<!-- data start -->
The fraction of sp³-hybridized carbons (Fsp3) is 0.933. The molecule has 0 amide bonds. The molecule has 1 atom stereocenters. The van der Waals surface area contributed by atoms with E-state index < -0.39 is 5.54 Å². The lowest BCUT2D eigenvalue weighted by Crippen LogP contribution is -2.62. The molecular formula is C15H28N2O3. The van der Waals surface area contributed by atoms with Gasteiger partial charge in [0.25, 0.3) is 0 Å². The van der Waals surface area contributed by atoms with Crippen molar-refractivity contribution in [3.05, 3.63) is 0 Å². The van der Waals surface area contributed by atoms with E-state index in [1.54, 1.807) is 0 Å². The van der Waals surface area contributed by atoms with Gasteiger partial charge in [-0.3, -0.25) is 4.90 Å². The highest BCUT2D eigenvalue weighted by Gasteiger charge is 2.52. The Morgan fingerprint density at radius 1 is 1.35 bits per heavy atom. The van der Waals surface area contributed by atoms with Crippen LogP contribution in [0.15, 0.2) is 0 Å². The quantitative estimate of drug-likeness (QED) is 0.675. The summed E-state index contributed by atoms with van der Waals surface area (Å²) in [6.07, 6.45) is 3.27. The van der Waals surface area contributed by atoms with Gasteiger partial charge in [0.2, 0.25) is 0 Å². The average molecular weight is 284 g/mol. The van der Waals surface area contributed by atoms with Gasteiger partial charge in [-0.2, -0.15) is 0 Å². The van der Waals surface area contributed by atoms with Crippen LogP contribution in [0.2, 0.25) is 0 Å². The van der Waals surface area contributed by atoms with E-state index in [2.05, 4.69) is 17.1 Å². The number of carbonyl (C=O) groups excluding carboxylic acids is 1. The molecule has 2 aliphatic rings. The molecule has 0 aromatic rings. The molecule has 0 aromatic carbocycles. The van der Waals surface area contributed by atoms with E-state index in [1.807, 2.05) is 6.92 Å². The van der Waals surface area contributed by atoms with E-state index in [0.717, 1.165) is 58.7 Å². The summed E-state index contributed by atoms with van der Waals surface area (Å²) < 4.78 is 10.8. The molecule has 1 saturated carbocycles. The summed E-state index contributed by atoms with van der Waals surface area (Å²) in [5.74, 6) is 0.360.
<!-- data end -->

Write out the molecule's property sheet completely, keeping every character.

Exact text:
The fraction of sp³-hybridized carbons (Fsp3) is 0.933. The molecule has 0 amide bonds. The molecule has 1 atom stereocenters. The van der Waals surface area contributed by atoms with E-state index < -0.39 is 5.54 Å². The lowest BCUT2D eigenvalue weighted by Crippen LogP contribution is -2.62. The molecular formula is C15H28N2O3. The van der Waals surface area contributed by atoms with Gasteiger partial charge in [0.25, 0.3) is 0 Å². The van der Waals surface area contributed by atoms with Crippen molar-refractivity contribution in [3.05, 3.63) is 0 Å². The van der Waals surface area contributed by atoms with E-state index in [1.54, 1.807) is 0 Å². The van der Waals surface area contributed by atoms with Gasteiger partial charge in [-0.3, -0.25) is 4.90 Å². The highest BCUT2D eigenvalue weighted by Gasteiger charge is 2.52. The Morgan fingerprint density at radius 1 is 1.35 bits per heavy atom. The van der Waals surface area contributed by atoms with Crippen LogP contribution in [0.15, 0.2) is 0 Å². The quantitative estimate of drug-likeness (QED) is 0.675. The summed E-state index contributed by atoms with van der Waals surface area (Å²) in [6.07, 6.45) is 3.27. The van der Waals surface area contributed by atoms with Gasteiger partial charge in [0.2, 0.25) is 0 Å². The average molecular weight is 284 g/mol. The van der Waals surface area contributed by atoms with Gasteiger partial charge in [-0.2, -0.15) is 0 Å². The van der Waals surface area contributed by atoms with Crippen LogP contribution in [0.2, 0.25) is 0 Å². The van der Waals surface area contributed by atoms with E-state index in [2.05, 4.69) is 17.1 Å². The number of carbonyl (C=O) groups excluding carboxylic acids is 1. The molecule has 2 aliphatic rings. The molecule has 0 aromatic rings. The molecule has 0 aromatic carbocycles. The van der Waals surface area contributed by atoms with E-state index in [1.807, 2.05) is 6.92 Å². The van der Waals surface area contributed by atoms with E-state index in [0.717, 1.165) is 58.7 Å². The summed E-state index contributed by atoms with van der Waals surface area (Å²) < 4.78 is 10.8. The molecule has 1 saturated carbocycles. The summed E-state index contributed by atoms with van der Waals surface area (Å²) in [5.74, 6) is 0.360.